331 Guest login ok, send your complete e-mail address as password.

Enter username (default: anonymous): anonymous

Enter password []:

|FTP| Open

230- WELCOME to UNC and SUN's anonymous ftp server

230- University of North Carolina

230- Office FOR Information Technology


230 Guest login ok, access restrictions apply.


After the login process is completed, you will see the prompt FTP>, indicating that the system is ready to accept commands. When you log in to some systems, you see a short message that might contain instructions for downloading files, any restrictions that are placed on you as an anonymous FTP user, or information about the location of useful files. For example, you might see messages like this one:

To get a binary file, type: BINARY and then: GET "File.Name" newfilename

To get a text file, type: ASCII and then: GET "File.Name" newfilename

Names MUST match upper, lower case exactly. Use the "quotes" as shown.

To get a directory, type: DIR. To change directory, type: CD "Dir.Name"

To read a short text file, type: GET "File.Name" TT

For more, type HELP or see FAQ in gopher.

To quit, type EXIT or Control-Z.

230- If you email to you will be sent help information

230- about how to use the different services sunsite provides.

230- We use the Wuarchive experimental ftpd. if you "get" <directory>.tar.Z

230- or <file>.Z it will compress and/or tar it on the fly. Using ".gz" instead

230- of ".Z" will use the GNU zip (/pub/gnu/gzip*) instead, a superior

230- compression method.

After you are connected to the remote system, you can use familiar Linux commands to display file contents and move around the directories. To display the contents of a directory, for example, use the command ls or the DOS equivalent DIR. To change to a subdirectory, use the cd command. To return to the parent directory (the one above the current directory), use the command cdup or cd ... FTP has no keyboard shortcuts, so you have to type in the name of files or directories in their entirety.

When you have moved through the directories and have found a file you want to move back to your home system, use the get command:

get "file1.txt"

The commands get (download) and put (upload) are relative to your home machine. You are telling your system to get a file from the remote location and put it on your local machine, or to put a file from your local machine onto the remote machine. This is the exact opposite of another commonly used TCP/IP protocol, telnet, which has everything relative to the remote machine. It is important to remember which command moves in which direction, or you could overwrite files accidentally.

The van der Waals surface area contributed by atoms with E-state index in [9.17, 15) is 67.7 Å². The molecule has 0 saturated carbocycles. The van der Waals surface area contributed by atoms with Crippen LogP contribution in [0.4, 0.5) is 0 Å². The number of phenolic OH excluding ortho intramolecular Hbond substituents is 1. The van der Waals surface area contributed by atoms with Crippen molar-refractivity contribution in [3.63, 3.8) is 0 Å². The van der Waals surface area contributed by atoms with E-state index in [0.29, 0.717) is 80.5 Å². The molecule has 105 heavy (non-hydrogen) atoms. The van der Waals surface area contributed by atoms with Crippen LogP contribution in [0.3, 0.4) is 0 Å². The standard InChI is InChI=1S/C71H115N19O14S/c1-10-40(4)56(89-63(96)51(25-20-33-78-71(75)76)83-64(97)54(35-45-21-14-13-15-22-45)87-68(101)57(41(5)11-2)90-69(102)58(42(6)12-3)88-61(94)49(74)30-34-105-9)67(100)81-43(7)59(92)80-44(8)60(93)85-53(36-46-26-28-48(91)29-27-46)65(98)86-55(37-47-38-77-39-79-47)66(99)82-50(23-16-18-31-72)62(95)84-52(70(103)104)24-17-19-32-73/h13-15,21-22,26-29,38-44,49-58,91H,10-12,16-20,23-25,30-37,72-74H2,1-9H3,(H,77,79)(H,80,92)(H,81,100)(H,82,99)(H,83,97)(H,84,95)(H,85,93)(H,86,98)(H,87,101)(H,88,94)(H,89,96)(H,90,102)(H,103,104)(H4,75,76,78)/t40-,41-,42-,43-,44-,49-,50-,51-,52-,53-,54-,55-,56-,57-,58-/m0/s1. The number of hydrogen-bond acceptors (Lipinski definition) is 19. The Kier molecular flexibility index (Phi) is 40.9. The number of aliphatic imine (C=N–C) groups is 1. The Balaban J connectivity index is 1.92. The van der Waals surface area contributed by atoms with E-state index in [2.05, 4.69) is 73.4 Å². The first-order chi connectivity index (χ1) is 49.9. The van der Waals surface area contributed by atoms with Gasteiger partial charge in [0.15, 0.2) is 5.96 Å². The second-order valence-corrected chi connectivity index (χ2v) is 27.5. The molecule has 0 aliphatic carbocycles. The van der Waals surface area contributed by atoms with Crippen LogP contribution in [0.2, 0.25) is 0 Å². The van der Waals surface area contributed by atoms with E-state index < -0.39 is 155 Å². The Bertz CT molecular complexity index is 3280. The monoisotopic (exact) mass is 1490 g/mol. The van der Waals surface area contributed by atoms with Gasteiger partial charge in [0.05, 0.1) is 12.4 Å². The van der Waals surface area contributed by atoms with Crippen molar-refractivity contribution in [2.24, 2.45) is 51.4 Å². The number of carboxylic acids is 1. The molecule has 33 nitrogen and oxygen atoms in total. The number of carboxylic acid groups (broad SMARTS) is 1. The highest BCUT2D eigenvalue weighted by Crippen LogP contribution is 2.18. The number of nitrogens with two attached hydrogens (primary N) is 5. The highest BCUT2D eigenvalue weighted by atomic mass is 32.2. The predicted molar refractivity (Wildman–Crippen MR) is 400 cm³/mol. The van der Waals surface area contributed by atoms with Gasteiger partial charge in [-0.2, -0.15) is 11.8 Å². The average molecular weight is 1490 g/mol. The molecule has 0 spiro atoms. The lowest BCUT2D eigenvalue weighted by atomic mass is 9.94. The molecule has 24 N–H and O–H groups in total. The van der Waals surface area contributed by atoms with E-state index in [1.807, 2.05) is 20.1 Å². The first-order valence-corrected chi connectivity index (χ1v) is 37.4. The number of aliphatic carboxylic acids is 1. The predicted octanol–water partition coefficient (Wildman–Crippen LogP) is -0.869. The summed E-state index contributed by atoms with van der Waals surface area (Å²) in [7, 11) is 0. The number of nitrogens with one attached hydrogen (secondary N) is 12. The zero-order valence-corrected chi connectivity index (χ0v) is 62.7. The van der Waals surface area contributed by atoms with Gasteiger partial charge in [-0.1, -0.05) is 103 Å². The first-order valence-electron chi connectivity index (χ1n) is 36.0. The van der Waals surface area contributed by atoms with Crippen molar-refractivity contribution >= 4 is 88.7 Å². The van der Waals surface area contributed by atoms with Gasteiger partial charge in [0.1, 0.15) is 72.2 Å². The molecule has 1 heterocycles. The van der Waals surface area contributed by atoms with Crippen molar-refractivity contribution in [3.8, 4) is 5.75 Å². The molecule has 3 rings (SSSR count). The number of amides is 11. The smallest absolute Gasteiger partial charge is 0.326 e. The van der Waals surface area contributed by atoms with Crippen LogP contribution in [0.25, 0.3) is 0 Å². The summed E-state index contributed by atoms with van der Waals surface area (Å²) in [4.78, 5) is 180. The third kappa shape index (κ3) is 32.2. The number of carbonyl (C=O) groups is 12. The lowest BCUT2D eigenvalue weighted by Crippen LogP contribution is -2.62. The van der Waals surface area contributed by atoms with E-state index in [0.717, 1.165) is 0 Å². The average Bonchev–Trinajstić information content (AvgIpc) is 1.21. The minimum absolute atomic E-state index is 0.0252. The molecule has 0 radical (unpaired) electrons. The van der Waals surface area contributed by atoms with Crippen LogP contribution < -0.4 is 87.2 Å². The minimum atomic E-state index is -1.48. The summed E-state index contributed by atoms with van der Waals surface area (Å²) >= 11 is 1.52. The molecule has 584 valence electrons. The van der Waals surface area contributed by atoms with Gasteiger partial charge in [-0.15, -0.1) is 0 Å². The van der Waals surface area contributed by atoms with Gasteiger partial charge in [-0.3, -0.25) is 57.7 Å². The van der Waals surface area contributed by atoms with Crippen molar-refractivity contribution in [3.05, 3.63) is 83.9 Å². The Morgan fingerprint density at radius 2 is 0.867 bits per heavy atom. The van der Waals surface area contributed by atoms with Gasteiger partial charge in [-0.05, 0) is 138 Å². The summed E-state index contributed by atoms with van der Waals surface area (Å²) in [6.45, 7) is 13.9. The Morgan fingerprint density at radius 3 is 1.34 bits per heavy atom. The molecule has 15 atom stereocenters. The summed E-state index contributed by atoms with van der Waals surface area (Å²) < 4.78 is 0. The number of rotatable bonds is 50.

The quotation marks around the filename are optional for most versions of FTP, but they do provide specific characters to the remote version (preventing shell expansion), so you should use the quotation marks to avoid mistakes. FTP provides two modes of file transfer: ASCII and binary. Some systems will automatically switch between the two, but it is a good idea to set the mode manually to ensure that you don't waste time. To set FTP in binary transfer mode (for any executable file), type the following command:


You can toggle back to ASCII mode with the command ASCII. Because you will most likely be checking remote sites for new binaries or libraries of source code, it is a good idea to use binary mode for most transfers. If you transfer a binary file in ASCII mode, it will not be executable (or understandable) on your system. ASCII mode includes only the valid ASCII characters and not the Ctrl-key sequences used within binaries. Transferring an ASCII file in binary mode does not affect the contents, although spurious noise may cause a problem in rare instances.